by Stephen Addiss
The Haiku Society of America
1998 Merit Book Award
for Best Book of Haibun
6 x 6 inches
currently out of print
SIX DIRECTIONS of interdependence with East, South,
West, North, above and below :: all and around. Each step encounters
intricate, and myriad, homesfarm, woods, river, shore, friends
and species. Jim Kacians concise words, elemental in sparseness,
act as brief splashes toward a sense of residence. Built of phenomenon
and synapse, these indigenous haiku seem to reconfigure as saltlick
and sonar. Pleasures of such poetry remind us that our world is an old
pond where a frog leapsmolecules of water join the air soon
clouds form and begin to rain on your own home.
"This book was precipitated by two encounters: my enforced move,
in 1989, from my long-time home, Still Pond, in White Post, Virginia,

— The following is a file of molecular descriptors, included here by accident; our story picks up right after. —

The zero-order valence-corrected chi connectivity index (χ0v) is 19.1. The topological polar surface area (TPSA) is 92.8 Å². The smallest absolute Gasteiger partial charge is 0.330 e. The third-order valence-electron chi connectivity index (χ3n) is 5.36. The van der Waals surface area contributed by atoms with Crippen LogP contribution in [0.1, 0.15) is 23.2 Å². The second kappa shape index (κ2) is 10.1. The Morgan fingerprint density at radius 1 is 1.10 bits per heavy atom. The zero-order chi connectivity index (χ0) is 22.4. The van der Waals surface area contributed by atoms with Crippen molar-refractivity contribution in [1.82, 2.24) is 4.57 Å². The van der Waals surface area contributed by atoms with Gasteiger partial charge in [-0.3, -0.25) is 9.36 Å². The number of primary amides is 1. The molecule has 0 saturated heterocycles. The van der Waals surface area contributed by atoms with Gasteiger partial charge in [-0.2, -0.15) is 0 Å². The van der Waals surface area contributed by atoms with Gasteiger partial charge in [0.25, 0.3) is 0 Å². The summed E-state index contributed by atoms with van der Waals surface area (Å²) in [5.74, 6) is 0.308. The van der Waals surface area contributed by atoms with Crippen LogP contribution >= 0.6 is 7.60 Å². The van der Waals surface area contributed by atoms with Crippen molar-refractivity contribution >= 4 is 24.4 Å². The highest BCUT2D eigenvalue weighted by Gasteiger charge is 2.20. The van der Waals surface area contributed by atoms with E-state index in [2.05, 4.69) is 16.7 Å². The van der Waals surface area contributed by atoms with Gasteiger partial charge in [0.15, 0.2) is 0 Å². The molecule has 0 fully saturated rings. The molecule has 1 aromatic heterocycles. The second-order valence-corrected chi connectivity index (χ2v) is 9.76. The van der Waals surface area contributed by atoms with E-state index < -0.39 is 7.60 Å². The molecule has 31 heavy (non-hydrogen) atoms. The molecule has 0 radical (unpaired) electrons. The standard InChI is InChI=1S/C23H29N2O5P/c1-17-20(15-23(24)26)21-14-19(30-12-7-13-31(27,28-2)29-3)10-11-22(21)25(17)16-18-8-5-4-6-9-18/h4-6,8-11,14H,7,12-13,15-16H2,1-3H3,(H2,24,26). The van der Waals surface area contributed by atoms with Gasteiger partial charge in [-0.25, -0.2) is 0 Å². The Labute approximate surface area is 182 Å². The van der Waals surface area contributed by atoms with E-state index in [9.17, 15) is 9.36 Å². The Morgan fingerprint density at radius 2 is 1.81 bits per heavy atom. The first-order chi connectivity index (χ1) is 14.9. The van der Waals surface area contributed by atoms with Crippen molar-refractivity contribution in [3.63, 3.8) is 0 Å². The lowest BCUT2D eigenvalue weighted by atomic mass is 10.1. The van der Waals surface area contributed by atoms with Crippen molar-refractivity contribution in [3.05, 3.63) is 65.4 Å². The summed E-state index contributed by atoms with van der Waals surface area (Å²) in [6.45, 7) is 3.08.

to the nearby but nonetheless strange and new Six Directions, my current
home, in Wickliffe VA; and my visit with La Alameda Press publisher
J. B. Bryan at his home in Albuquerque, New Mexico in 1994. My departure
from Still Pond enjoined me to find a new sense of home after several
years within a nourishing and sympathetic environment with which I had
come to identify, down to my very name. The meeting with J. B. served
to forge a friendship and mutual appreciation based on like-minded values,
particularly in matters of poetry and ecology, and helped to reconfigure
this project to its present concerns. I have been lucky on both counts.
This book is predicated on two ideas: that through the cumulative effects
of small moments we expand our sense of the universe to its full size;
that the only way out of a circle is through its center. If we did not
believe the former, we would not believe in haiku as a way and a means.
It has been suggested that there is little to be accomplished through